DEFCON is the world's largest annual hacker conference that took place on July 30 - August 2 in Las Vegas – according to their website, in 2008 it was attended by over 8,000 people. DEFCON follows another well-known computer security conference, called
BLACKHAT, that takes place in Las Vegas as well.


Several members of the group independently submitted abstracts to the DEFCON-17 CFP based on the work they had completed. We were fortunate to have three seperate talks accepted. While the three talks covered different topic areas they embodied what CVORG is all about. Their work and slides are listed below. You many contact them directly with any questions of concerns you may have.

Hacking the WiiMote and Wii Fit to help the disabled - Three undergraduates (Lawrence Aiello, Josh Marks, and Rob Rehrig) demonstrated how components from the Nintendo Wii could be used to assist those with disabilities interact with a computer. The system they designed made use of the WiiMote and Wii Fit to present the user with a form of input which required nothing more than control of ones head and balance. [slides] [abstract]

Hardware Black Magic: Building devices with FPGAs - A panel of CVORG members (Dr Fouad Kiamilev, Corey Lange, Furkan Cayci, Rodney McGee, Ryan Hoover, Ryan Van Antwerp, Stephen Janansky, and Tyrell Fawcett) gave a three hour tutorial on the in's and out's of FPGAs, VHDL/Verilog, and integrated development enviroments. The group went step by step through explaining what an FPGA was, how it worked, how does one program it, and what can it be used for. Included were several tutorial and demonstrations of exactly how the tools worked, and some cool things to do with an FPGA. *NOTE* If there is any material from the presentation that you would like a copy of, please feel free to contact us. We will glady provide it. [slides] [abstract]

Hardware Trojans: Infiltrating the Faraday Cage - Stephen Janansky and Nick Waite continued the CVORG tradition of taking a look at hardware security. This time they shifted their focus to an application that struck close to home for many. Their talk detailed how the hardware within a PC could be used to create covert communications channels over the powerlines. With some slight modifications the system could be made more robust that it could escape a SCIF, like those used in government facilities. [slides] [abstract]


CVORG @ DEFCON17 - Hacking The Wiimote to Help the Disabled from Ryan Hoover on Vimeo.

Why did we go?

To many DEFCON may seem like a normal security conference. After all, it is a place where people show up and give presentations discussing things such as computer/network vulnerabilities. To CVORG however, DEFCON has quickly become much more than that. Recently we've come to realize that not only is DEFCON a great educational experience, it is also an important life experience as well. The energy that the group returns with from the conference provides them the inspiration and open mindness needed to complete the work they do.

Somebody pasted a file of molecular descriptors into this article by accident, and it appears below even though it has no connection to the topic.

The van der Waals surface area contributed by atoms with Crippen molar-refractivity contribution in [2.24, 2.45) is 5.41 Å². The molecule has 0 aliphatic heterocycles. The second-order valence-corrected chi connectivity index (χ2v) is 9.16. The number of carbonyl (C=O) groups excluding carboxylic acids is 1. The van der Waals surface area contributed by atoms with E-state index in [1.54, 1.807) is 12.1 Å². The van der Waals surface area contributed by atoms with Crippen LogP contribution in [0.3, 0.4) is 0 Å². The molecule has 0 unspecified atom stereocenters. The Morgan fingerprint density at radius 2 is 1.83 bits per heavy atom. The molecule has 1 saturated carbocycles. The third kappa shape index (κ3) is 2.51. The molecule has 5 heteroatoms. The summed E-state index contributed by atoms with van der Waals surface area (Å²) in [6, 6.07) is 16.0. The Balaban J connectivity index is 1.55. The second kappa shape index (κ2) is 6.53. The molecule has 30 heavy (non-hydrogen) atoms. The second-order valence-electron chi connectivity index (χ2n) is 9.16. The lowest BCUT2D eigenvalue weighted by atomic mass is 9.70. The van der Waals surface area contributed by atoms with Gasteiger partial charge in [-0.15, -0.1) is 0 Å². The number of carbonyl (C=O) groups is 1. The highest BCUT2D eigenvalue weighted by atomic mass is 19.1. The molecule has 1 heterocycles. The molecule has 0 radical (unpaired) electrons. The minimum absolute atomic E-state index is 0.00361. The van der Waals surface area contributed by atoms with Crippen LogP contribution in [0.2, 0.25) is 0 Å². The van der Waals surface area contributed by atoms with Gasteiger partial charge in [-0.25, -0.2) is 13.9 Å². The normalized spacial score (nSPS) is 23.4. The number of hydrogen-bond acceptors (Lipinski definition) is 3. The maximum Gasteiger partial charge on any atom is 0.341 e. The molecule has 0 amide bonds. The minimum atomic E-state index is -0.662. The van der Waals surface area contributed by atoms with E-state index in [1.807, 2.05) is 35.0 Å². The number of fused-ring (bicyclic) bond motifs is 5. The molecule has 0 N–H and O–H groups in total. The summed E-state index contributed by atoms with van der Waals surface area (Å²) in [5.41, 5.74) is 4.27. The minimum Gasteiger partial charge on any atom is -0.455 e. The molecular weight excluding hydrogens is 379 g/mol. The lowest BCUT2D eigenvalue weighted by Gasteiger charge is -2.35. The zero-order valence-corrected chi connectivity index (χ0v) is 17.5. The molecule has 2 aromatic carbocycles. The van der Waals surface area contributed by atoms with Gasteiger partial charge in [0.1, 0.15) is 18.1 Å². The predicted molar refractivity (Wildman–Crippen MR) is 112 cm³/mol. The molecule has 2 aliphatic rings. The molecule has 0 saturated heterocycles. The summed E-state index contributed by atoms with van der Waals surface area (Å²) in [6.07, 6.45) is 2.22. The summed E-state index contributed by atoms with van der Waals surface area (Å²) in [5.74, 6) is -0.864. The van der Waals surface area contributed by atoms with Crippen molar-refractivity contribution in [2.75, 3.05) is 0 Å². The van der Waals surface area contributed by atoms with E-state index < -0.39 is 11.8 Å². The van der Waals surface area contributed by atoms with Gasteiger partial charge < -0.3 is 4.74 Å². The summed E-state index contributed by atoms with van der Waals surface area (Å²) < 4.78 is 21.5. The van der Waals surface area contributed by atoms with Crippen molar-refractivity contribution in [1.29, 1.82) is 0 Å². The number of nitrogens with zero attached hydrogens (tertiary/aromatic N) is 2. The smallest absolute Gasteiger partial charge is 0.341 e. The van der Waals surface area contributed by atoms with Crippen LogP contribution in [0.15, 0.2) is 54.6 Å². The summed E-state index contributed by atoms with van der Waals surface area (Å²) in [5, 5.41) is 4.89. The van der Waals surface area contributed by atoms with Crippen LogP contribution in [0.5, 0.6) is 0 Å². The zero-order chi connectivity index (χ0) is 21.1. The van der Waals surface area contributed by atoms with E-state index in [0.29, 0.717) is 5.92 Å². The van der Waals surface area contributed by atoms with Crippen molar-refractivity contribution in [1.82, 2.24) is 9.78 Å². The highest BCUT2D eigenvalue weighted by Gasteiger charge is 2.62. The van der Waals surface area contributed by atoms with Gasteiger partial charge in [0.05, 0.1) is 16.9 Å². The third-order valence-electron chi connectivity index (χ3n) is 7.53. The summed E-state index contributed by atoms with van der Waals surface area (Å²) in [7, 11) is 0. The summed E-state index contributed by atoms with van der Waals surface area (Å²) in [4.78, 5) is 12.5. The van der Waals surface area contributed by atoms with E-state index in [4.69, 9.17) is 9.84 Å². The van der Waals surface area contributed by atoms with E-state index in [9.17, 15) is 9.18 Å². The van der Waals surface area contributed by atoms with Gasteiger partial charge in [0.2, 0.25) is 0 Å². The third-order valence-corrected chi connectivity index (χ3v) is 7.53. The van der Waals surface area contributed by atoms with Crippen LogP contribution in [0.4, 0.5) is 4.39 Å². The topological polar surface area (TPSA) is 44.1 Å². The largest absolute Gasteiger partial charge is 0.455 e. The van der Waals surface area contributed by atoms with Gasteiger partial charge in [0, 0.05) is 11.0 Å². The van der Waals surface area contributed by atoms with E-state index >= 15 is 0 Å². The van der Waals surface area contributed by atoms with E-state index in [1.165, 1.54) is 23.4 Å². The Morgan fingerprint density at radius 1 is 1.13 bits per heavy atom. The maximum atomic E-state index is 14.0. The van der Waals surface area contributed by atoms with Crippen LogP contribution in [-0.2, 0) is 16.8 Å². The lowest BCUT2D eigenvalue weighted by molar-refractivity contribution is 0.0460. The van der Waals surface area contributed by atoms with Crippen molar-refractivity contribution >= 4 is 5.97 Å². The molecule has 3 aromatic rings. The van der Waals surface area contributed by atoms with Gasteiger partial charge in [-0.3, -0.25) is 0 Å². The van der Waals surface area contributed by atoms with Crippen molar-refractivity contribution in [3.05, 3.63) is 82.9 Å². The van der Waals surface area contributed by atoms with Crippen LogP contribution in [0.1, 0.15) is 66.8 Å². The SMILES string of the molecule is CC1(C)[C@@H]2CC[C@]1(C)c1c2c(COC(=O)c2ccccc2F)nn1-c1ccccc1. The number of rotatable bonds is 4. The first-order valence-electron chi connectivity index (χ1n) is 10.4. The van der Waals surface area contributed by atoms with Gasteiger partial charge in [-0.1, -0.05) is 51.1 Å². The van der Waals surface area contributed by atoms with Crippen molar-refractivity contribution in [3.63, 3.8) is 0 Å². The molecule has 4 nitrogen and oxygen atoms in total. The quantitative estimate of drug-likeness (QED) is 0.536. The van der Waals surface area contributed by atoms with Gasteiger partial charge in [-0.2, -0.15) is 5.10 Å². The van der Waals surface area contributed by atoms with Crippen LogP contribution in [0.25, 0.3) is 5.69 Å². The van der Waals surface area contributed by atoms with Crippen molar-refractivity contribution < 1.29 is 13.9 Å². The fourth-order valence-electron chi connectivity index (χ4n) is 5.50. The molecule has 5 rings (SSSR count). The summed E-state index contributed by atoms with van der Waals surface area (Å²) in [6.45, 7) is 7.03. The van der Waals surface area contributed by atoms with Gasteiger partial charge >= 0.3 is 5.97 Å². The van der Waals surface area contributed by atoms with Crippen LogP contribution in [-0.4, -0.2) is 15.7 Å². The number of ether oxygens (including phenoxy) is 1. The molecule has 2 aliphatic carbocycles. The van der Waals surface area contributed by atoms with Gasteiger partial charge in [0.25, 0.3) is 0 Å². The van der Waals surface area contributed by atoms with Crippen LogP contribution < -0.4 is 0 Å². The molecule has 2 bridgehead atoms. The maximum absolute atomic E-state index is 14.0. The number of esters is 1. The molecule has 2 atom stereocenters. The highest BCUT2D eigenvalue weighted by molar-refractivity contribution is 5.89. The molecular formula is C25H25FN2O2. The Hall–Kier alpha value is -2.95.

It is for this reason that the conference has become so important to it's members. Last year a group of 8 students traveled out to the conference. This year the group totaled 14, bringing new members along for the journey. With each year those interested increase, and the knowledge and information the group brings back is fed back to the general population to inspire and recruit more. The 'DEFCON'-effect has really shaped the way the group faces not only education but also their work and research.

Who are we?

CVORG is a research group located at the University of Delaware's Department of Electrical and Computer Engineering in Newark, Delaware. We specialize in making electronic devices, software-hardware integration, reverse engineering, and systems engineering. Security has been a "topic of interest" for many in CVORG and was the main reason for the group attending DEFCON-16. By looking at security from a hardware background, the group leverages a unique insight into the world of security and the roles of hardware in it.

What do we do for fun?

The group also likes to design devices for fun, and it is common place to find students in the lab at odd hours of the night constructing contraptions. While others may not appreciate this, CVORG embraces the creativity of students by providing them the resources necessary to accomplish their goals. With a unique focus on undergraduate education (see the roster for yourself) and getting students into the practical aspects of engineering as quick as possible, CVORG attempts to foster the creative spirit that is sometimes squashed in other academic enviroments. For instance one student, Josh Marks (a sophomore at the time), was simply given access to the CVORG lab and produced a frequency triggered power box which, when connected to AC lights and fed audio, produced quite the impressive show (seen here).

Thanks to our sponsors

We would like to thank all our sponsors who helped make our trip possible. Especially in these economic times, you pulled through for us and made this trip possible. Whether you donated money to fund the trip or donated prizes to be given away, it was all greatly appreciated. Thank you for supporting the education of these students as well as those who benefited from their presentations. Please, if you enjoyed our presentation or won one of the prizes, please be sure to thank these people and organizations. We appreciate it all greatly!


If you want CVORG to design or to reverse-engineer your electronic devices, or you have questions about our research, or you are interested in joining our team, send me an email. I manage this research group and I am responsible for the content of this webpage.

Fouad Kiamilev
Department of Electrical and Computer Engineering
University of Delaware